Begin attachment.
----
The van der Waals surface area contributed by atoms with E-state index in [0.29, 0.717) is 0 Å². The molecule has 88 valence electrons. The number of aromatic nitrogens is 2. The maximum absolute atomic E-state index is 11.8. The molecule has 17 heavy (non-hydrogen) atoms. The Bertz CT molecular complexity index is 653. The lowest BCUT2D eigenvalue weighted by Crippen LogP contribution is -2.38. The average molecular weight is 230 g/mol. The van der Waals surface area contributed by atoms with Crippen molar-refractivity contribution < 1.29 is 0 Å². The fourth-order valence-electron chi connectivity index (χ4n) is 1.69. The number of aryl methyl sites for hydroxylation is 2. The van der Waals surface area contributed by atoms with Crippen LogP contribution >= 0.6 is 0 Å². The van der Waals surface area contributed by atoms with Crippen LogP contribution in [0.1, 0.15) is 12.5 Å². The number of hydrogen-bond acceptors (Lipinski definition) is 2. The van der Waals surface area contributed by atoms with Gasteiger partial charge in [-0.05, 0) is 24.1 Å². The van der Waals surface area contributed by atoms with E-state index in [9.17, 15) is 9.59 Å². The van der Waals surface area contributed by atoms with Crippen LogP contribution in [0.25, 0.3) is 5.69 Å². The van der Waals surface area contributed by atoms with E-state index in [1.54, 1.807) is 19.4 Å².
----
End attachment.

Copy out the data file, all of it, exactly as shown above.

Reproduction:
The van der Waals surface area contributed by atoms with E-state index in [0.29, 0.717) is 0 Å². The molecule has 88 valence electrons. The number of aromatic nitrogens is 2. The maximum absolute atomic E-state index is 11.8. The molecule has 17 heavy (non-hydrogen) atoms. The Bertz CT molecular complexity index is 653. The lowest BCUT2D eigenvalue weighted by Crippen LogP contribution is -2.38. The average molecular weight is 230 g/mol. The van der Waals surface area contributed by atoms with Crippen molar-refractivity contribution < 1.29 is 0 Å². The fourth-order valence-electron chi connectivity index (χ4n) is 1.69. The number of aryl methyl sites for hydroxylation is 2. The van der Waals surface area contributed by atoms with Crippen LogP contribution >= 0.6 is 0 Å². The van der Waals surface area contributed by atoms with Crippen LogP contribution in [0.1, 0.15) is 12.5 Å². The number of hydrogen-bond acceptors (Lipinski definition) is 2. The van der Waals surface area contributed by atoms with Gasteiger partial charge in [-0.05, 0) is 24.1 Å². The van der Waals surface area contributed by atoms with E-state index in [9.17, 15) is 9.59 Å². The van der Waals surface area contributed by atoms with Crippen LogP contribution in [0.25, 0.3) is 5.69 Å². The van der Waals surface area contributed by atoms with E-state index in [1.54, 1.807) is 19.4 Å².